Important: If you are performing a trade that sits within Steam’s Trading Guidelines there is no need for a middleman. Any time you choose to trust any other user with one of your items, you are allowing them the opportunity to scam you.

 

Trade your item to your friend for verification

A user wants you to trade an item to a known friend for verification. The user will give a made-up excuse to convince you to do this, such as needing to make sure the item is not a duplicate or to ensure the item is not bugged. The user will then spoof (impersonate) your account and requests that your friend return the item.

Tip: Never trade an item to another user at someone’s request, especially if you are negotiating a trade.

 

Fake middleman/Middleman impersonators

A user request to use a middleman to make a trade and a fake middleman (impersonating a known middleman) takes the items.

Tip: Avoid using a middleman and only participate in trades that can be completed entirely in a single trading window (this negates needing a middleman).

 

Verify Item (Fake Middleman)

A user requests to use a middleman to verify the quality of an item or to ensure the item is not a duplicate. After you trade the item to the middleman, the item is not returned.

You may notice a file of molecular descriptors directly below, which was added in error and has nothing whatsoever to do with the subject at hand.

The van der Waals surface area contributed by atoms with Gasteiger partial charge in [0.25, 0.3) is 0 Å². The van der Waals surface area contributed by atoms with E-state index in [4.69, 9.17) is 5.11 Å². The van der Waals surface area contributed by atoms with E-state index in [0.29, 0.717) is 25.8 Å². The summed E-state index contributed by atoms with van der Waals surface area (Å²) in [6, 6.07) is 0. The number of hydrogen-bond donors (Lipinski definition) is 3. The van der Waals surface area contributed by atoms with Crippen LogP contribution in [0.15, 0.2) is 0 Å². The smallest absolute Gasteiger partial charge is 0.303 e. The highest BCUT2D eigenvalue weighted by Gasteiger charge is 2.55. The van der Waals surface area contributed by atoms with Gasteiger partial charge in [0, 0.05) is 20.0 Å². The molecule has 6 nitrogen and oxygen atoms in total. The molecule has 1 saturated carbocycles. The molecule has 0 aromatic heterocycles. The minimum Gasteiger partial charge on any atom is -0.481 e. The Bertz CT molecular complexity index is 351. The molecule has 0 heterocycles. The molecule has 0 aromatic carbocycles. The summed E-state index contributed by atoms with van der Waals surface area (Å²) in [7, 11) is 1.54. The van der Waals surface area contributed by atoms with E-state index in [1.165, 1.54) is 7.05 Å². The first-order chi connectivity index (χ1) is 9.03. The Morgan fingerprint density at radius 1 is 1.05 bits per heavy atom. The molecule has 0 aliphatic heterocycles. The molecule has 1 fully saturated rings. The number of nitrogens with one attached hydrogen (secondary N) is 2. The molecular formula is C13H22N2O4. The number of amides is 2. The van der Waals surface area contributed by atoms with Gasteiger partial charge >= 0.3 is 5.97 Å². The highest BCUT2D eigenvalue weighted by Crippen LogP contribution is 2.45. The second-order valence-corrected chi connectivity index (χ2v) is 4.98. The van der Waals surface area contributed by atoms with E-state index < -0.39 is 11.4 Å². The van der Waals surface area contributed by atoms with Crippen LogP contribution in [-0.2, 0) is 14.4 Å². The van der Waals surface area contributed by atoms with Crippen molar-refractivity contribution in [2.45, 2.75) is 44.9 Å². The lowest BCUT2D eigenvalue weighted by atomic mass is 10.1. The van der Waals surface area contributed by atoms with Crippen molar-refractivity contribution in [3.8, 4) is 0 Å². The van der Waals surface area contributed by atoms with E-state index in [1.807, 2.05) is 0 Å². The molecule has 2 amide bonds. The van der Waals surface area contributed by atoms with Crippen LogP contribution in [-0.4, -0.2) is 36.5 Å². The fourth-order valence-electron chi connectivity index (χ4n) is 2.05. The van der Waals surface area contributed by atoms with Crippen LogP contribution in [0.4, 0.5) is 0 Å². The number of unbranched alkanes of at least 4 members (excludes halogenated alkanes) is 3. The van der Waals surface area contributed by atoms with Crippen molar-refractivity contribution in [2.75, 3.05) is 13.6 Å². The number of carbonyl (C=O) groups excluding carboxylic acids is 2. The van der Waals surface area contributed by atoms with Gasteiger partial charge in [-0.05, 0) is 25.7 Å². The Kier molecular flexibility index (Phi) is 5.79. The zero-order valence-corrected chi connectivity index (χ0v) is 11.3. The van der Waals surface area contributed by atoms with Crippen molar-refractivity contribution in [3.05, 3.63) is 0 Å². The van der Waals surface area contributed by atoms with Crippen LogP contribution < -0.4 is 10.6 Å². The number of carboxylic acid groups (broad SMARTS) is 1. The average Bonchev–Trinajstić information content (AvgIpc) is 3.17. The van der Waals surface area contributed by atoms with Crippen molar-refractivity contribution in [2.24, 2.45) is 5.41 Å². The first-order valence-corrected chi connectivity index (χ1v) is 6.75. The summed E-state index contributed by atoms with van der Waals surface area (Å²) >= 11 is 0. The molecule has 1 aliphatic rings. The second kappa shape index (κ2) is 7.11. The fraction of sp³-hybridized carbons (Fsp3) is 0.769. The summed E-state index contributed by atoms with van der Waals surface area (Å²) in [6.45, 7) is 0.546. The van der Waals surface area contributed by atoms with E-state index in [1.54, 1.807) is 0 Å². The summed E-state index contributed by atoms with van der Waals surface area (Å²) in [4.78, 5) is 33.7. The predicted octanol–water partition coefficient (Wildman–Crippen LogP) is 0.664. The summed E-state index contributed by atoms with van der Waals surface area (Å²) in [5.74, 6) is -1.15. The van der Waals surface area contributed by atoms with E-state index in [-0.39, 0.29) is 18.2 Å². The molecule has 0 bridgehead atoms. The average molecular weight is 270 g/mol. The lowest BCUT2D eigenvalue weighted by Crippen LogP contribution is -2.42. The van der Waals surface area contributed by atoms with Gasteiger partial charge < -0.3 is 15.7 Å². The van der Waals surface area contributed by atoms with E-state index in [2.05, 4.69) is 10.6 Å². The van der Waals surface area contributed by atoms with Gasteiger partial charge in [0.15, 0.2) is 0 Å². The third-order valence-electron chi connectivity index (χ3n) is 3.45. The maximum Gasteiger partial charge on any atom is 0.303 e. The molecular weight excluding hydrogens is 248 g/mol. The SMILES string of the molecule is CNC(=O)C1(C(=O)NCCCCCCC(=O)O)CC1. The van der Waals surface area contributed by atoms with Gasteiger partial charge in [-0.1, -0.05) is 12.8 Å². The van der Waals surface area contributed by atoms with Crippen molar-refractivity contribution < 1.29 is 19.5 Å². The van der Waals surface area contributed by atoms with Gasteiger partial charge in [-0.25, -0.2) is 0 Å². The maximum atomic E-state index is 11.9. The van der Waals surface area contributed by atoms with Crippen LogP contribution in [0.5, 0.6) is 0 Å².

Tip: Avoid using a middleman and never trade an item away when prompted by another user or bot.

 

Valve/Steam/Trading Bot Spoofing (verify item)

A user impersonating a trading website bot or Valve/ Steam representative requests that you trade your items to so that they can verify that the items are not duplicates. The message from this user usually includes a threat to ban your account if you do not comply.

Tip: A Valve/Steam employee would never request an item in a trade, and trading bots, groups, and websites have no authority or input in the Steam economy. Never trade an item away when prompted by another user or bot.

 

Please click here to learn how to report a scammer.

 

Market Scams

Fund transfer via market

A user offers to send you Steam Wallet funds by buying one of your low value items at a high price in the market. Most of these offers are done using fraudulent funds.

Tip: Only participate in trades that can be completed entirely in a single trading window. Avoid all offers of Steam Wallet funds through the Steam market or you may inadvertently become involved in payment fraud.

 

Scarce Item

A user will offer you a trade but only if you trade away a “scarce” item that you will need to purchase on the market. The user will usually give you a reason as to why they cannot do it themselves (i.e. the seller will not trade it or chat with them). The item was listed by the scammer using an alternate account at well above its real value.

Tip: Only participate in trades that can be completed entirely in a single trading window, and never complete a market purchase at the request of another user.

 

(Falsely) High Valued Item